I actually watched several things last night, including the season premieres of The Bachelor and Intervention. However, neither one of those is an Oscar contender. The Help is, so I decided I better take the time to watch the film via OnDemand.
Why Was I Watching It?
I wasn’t planning on seeing this movie when it first originally opened in theaters because, just based on the trailer, it looked like it would be your typical, terribly self-congratulatory mainstream films. I’ve seen far too many films that promote the same old stereotypes in the name of progress and tolerance, as if good intentions can make up for bad filmmaking. But, so many of my girlfriends came to me raving about how much they loved this film and then my Aunt Kate just about disinherited me when I told her I hadn’t seen the movie (or read the book that it’s based on) and eventually I realized that I had to see the film. Add to that, chances are that this film is going to be an Oscar contender.
What Was It About
In segregated Mississippi, aspiring writer Skeeter (Emma Stone) decides to write book about the life of the African-American maids and nannies who work for her best friends. After some initial difficulty, she wins the trust of two maids (Viola Davis and Octavia Spenser) and gets down to exposing the truth.
First off, The Help is a perfect example of a well-made, entertaining mainstream film. I laughed at the funny parts, I cried at the sad parts, and I thoroughly enjoyed the film, even though it kinda fell apart during the 2nd hour. There’s a lot of very legitimate issues that you can raise about how the film portrays life in the segregated South but the film itself is entertaining and well-made.
It’s also one the best acted films of 2011 with Viola Davis, Octavia Spenser, and Emma Stone all giving great performances. Jessica Chastain is funny playing a clueless newlywed and Bryce Dallas Howard does a typically good job playing the type of bitchy Queen Bee that we’ve all know and have all secretly hoped would end up fat and divorced. I also thought Allison Janney, who plays Stone’s mother, gave an excellent and underrated performance.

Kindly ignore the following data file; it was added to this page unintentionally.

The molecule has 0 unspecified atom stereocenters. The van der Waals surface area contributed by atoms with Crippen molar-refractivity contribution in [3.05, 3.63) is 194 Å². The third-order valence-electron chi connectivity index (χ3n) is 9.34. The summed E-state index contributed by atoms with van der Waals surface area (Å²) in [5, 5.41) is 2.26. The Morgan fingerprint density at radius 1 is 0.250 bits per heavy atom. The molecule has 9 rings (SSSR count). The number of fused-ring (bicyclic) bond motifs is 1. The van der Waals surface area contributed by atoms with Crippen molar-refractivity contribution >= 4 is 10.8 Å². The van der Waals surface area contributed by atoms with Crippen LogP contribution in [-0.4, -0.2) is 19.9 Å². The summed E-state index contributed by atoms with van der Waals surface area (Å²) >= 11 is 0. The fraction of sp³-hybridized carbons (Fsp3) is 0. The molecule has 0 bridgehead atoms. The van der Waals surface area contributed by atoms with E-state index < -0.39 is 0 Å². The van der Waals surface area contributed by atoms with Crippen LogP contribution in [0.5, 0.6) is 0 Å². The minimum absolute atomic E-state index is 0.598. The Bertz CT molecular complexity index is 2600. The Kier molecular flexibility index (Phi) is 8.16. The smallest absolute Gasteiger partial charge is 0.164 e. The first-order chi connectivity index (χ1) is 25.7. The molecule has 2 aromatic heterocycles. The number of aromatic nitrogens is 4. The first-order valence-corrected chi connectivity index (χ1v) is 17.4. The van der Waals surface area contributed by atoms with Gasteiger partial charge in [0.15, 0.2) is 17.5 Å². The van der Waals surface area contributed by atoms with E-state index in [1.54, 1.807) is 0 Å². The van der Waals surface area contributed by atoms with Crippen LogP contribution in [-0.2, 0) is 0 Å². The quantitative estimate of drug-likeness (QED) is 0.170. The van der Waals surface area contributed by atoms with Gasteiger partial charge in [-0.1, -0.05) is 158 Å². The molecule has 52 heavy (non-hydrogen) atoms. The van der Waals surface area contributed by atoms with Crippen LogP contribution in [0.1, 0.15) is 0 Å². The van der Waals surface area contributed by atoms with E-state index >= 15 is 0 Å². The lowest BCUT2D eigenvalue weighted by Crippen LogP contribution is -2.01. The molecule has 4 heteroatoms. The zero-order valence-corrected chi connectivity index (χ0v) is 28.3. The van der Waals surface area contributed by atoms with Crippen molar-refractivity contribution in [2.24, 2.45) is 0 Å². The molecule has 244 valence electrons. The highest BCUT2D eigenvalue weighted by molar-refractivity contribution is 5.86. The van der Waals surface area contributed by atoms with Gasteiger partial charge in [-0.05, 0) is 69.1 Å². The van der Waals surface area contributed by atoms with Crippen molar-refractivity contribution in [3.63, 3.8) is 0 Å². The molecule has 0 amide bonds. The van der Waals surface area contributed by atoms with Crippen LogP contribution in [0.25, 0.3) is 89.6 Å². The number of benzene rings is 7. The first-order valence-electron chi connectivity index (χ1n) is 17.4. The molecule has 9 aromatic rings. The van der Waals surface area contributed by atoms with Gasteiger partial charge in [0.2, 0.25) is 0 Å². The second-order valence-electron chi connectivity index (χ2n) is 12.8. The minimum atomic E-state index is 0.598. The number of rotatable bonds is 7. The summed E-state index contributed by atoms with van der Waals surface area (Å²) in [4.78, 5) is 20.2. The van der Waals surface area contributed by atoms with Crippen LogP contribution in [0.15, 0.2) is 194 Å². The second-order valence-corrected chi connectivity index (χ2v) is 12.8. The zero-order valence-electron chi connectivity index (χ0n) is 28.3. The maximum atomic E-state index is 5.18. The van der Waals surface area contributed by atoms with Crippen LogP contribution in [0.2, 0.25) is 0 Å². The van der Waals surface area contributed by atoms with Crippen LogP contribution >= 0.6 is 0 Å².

This film was directed with a perfect eye for the details needed to make even the most minor of characters memorable. If nothing else, I enjoyed watching it just to see what everyone would be wearing from scene to scene.
The film’s first hour is probably as perfectly paced and tonally balanced as any film I’ve seen. However, things fall apart during the second hour (more on that below). Luckily, the film’s ending is powerful and partially redeems the film’s uneven tone.
What Didn’t Work
The film is moves along pretty well until the 2nd hour, at which point it smashed into a wall created by the inability of mainstream film to truly honestly deal with racism. At the start of the second hour, civil rights leader Medgar Evers is assassinated by a member of the Ku Klux Klan and I found myself waiting for some sort of expression of anger (or really, any emotion other than stoic suffering) on the part of “the help.” Instead, we get a scene where both Viola Davis and Emma Stone are watching Evers’s funeral together and both are impressed to see John F. Kennedy show up. In the next scene, Davis has put a picture of President Kennedy up on her wall next to a picture of Jesus. So, in other words, this film reacts to the murder of a black man but deifying a white man. After showing us a clue of violent reality, it’s as if the film can’t figure out how to balance out the ugly realities of racism with the film’s need to appeal to the widest possible audience. As a result, the next hour of the film feels rather disjointed and uneven. Even though the film partially redeems itself with one of the best endings of the year, it’s still hard not to feel as if we’re watching a feel good film about something nobody should feel all that good about.
Like a lot of mainstream films about racism, a good deal of this film centers on the friendship between blacks and a few white people who, magically, don’t appear to have a shred of prejudice within them despite the fact that they were raised in the same racist culture as every other white person in the film. As a result, the racism seen in the film doesn’t really seem like it’s an ingranied part of culture as much as it just seems like the result of a couple of bullies acting like jerks. As a result, despite its very good intentions, a film like The Help will often unintentionally minimize just what a struggle the fight for civil rights was and is.
“Oh my God! Just like me!” Moments
Needless to say, I totally related to Emma Stone’s character in this film.
It’s difficult to make a feel-good movie about racism.